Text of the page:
Can this not be safely described as ‘daylight robbery’?

What is a former senior bank manager – or any other worker, for that matter – supposed to do with $60 a month?

NSSA’s alleged trickery does not end there.

A 78 year old retired nurse had to frequently travel to her nearby NSSA offices – 60 kilometres away – for three years, as the state-run authority was refusing to award her benefits – for lack of a better word – due to her.

Apparently, despite contributing regularly for 11 years, NSSA had, for reasons only known to them, created two files for her – one stating that she had contributed for seven years, and the other saying she contributed for four years.

Needless to say, this disqualified her from earning anything from NSSA, as a beneficiary should have contributed for at least 10 years.

Only after the intervention of an attentive and caring official was this anomaly fixed.

So what had happened – was NSSA trying to defraud an innocent hardworking 78 year old widow – who had worked for this country since 1964 as a nurse, but today has nothing to show for it?

Nevertheless, she – as the retired senior bank manager – is receiving $60 per month, which is not even enough to buy food, let alone pay for her rates.

These are just two of tens of thousands of workers, who have contributed their very lives to the development of this country, but have been reduced to basket cases.

This in contrast to NSSA board members who earn US$2000 allowances per quarter, $490 sitting allowance for sub-committee meetings, and $600 general board meeting sitting allowance.

In addition, recently, the white-collar crime investigating unit, the National Economic Conduct Inspectorate (Neci), grilled NSSA directors on their dealings with CBZ Holdings – in which the authority owns just over 10% of issued share capital.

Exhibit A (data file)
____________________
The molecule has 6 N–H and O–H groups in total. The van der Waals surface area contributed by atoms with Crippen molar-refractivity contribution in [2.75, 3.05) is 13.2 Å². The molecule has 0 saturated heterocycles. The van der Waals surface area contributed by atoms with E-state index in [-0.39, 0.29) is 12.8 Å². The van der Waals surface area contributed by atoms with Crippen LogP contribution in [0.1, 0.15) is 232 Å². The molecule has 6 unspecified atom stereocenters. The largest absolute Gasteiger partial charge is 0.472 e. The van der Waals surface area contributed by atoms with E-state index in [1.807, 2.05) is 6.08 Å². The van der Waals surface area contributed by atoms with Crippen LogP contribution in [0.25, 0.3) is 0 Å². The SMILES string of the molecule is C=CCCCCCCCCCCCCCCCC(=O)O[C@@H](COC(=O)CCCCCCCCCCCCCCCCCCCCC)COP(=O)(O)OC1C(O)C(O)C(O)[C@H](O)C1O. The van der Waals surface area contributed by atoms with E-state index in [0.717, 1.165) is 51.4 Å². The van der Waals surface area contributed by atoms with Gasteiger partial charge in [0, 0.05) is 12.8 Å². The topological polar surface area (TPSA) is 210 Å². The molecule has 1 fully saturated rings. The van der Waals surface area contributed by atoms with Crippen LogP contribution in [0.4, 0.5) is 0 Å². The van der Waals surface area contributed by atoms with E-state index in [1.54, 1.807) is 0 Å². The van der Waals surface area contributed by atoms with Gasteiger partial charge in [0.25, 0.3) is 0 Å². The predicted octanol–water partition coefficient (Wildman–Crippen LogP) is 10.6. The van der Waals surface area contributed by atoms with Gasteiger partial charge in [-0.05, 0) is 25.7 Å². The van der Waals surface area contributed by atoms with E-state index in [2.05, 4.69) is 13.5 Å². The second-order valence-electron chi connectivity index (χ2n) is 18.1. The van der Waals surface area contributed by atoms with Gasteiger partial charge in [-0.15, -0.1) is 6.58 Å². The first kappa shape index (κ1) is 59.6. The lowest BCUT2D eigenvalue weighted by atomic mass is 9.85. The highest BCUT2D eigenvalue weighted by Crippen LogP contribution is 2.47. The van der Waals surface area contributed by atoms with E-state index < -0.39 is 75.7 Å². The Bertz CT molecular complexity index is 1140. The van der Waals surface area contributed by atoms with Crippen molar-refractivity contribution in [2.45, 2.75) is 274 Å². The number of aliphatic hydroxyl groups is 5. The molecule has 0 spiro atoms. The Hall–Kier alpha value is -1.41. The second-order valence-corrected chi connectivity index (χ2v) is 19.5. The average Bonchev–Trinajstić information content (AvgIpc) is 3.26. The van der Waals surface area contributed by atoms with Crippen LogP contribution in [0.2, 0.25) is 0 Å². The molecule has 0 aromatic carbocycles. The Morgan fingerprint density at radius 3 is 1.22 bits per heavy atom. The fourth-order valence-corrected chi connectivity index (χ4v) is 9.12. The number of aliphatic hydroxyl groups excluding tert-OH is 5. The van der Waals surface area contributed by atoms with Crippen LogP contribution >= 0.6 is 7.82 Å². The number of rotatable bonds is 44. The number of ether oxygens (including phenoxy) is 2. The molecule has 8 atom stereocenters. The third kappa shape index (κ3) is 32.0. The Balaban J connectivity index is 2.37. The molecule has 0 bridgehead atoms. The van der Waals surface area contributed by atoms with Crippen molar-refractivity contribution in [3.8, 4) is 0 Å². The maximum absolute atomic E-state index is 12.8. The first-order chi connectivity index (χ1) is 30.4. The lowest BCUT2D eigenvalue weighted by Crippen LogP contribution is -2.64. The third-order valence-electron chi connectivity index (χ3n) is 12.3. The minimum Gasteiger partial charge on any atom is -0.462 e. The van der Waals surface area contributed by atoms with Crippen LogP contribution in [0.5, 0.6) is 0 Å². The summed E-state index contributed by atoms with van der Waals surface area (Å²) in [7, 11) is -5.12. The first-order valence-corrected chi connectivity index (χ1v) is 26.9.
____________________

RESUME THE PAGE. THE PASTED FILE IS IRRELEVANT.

NSSA has vast investments, using pensioners contributions, yet those who rightfully should be benefitting are living in abject poverty.

Should Zimbabwean workers continue to be exploited and abused without standing up for their rights?

This country still survives – in spite of gross corruption and mismanagement by those in power – as a result of the loyalty and diligence of workers.

Workers deserve much better.

Enough is enough – it is time that workers revolted in a constitutional manner against such injustices.

They are not asking for anything they did not work for.

It is evil to deprive someone something that they have worked for, and truly deserve.

Now is the time for all workers not to just sit and offer unfulfilled and empty ultimatums of strikes and other job action, but is the time to get out there and truly be heard and be listened to.

This is not the time for fear, as nothing has ever been achieved through fear.

The majority of people during Rhodesian days had no voice or vote, but they brought about change through mere brevity – come rain, come thunderstorm, come prison, come death – as compromise and a desire to preserve one’s life has only achieved one thing…nothing!

° Tendai Ruben Mbofana is Programmes Director at the Zimbabwe Network for Social Justice (ZimJustice). Please call/WhatsApp: +263782283975, or email: tendaiandtinta.mbofana@gmail.com. Please also ‘Like’ the ZimJustice page on Facebook

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  • David Barber

    Tendai Mbofana is right in that Zimbabwean workers will not get
    their proper treatment unless they, themselves, take action and force the government to act.

    However, the ILO is not being honest about the situation because,
    although Zimbabwe is among the worst, every single African country, without exception, is violating workers’ rights. According to the World Bank’s OWN figures, 91% of Africans earn less than US$5 a day, and 43% less than a measly US$1.90 a day. Not many slaves were paid, but some were. And if you take inflation into account, 91% of Africans earn less today than their wage-earning ancestors did as slaves.